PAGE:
Aces on Bridge — Daily Columns

The Aces on Bridge: Friday, December 11th, 2015

Man is an embodied paradox, a bundle of contradictions.

Charles Colton

E North
Both ♠ J 7 3
 J 10 9
 A Q 10 3
♣ A 8 4
West East
♠ A 10 8 6
 A 2
♣ Q J 7 6 3 2
♠ Q 5 2
 K 7 6 3
 8 7 6 5 4
♣ 5
♠ K 9 4
 Q 8 5 4
 K J 9
♣ K 10 9
South West North East
Pass 1 ♣ Pass Pass
1 NT Pass 3 NT All pass


Today’s deal comes from Frank Stewart’s new book, “Play Bridge with Me,” as do all the deals this week.

At the first trick West can work out declarer’s point count. There are 17 HCP missing between East and South. East couldn’t respond to an opening bid, but South couldn’t open the bidding. So South has 12 points, and East has five.

South wins trick one with the club 10 and leads the heart four from hand. Before mechanically following small, you must first think about how you can beat three no-trump. Spades are surely the only hope for the defense.

If East had the heart queen and either the spade king or diamond king, declarer would have finessed in hearts. More likely, East has the spade king-queen or the spade queen and a red king. In either case, an early spade shift is paramount.

(It is too risky for West to duck the first heart. If East has the spade queen and no spade nine, the first spade lead must come from West to be effective.)

So West must rise with the heart ace and shift to the spade 10. Declarer can do no better than cover with dummy’s jack and capture East’s queen. East wins the next heart and leads a spade, and the defenders can cash out.

If West had played low on the first heart, East would take the king, but the spade shift comes too late. Nor would it help East to duck the first heart, since declarer would continue hearts. When West attacks spades, it constitutes South’s ninth trick.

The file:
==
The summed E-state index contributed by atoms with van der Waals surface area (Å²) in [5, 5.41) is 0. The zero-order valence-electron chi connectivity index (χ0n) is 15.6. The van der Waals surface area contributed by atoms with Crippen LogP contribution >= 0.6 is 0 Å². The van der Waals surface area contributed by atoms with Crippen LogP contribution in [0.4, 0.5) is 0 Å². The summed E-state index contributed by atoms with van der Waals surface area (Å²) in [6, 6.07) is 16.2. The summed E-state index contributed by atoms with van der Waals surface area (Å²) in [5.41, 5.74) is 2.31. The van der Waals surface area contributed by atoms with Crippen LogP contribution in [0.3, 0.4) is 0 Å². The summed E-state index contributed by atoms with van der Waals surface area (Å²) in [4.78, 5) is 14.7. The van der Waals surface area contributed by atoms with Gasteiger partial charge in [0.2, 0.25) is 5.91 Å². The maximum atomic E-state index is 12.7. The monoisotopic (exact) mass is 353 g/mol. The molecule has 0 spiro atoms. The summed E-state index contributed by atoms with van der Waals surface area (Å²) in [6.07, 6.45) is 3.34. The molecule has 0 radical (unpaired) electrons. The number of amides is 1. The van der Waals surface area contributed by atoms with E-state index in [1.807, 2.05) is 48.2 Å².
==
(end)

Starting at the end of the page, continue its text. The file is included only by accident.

This is the auction from today’s deal. Would you pass as South here? Put me down as a bidder, in an attempt to improve the contract or maybe steal from the opponents. I tend to bid the major here, not so much because it is higher scoring but because it is where I live. Passing might work if partner has a strong single-suiter, but I’d guess clubs isn’t our best trump suit.


♠ Q 5 2
 K 7 6 3
 8 7 6 5 4
♣ 5
South West North East
  Pass 1 ♣ Pass

For details of Bobby Wolff’s autobiography, The Lone Wolff, contact If you would like to contact Bobby Wolff, please leave a comment at this blog. Reproduced with permission of United Feature Syndicate, Inc., Copyright 2015. If you are interested in reprinting The Aces on Bridge column, contact


jim2December 25th, 2015 at 11:21 am

Would it be better to finesse the QD at the second trick and then finesse the JH?

bobby wolffDecember 25th, 2015 at 3:29 pm

Hi Jim2,

“Methinks there is much reason in what he says”, 2nd Citizen, after listening to Mark Antony’s famous speech eulogizing Julius Caesar after his murder.

Exactly on point in order to add legal subterfuge into making it more difficult for the opponents to foil one’s master plan. Just another arrow in the quiver of the aspiring player, but often a necessary one.

A perfect day to ensure giving oneself a present, except some may argue that a low heart to the dummy may facilitate a duck more often than otherwise, a worthwhile thought likely envisioned by Frank Stewart.

Bill CubleyDecember 25th, 2015 at 4:45 pm

Merry Christmas to you and Judy from Anne and me.

bobby wolffDecember 25th, 2015 at 5:31 pm

Thanks, Bill and right back to you and Anne for everything healthy and prosperous.

Judy and Bobby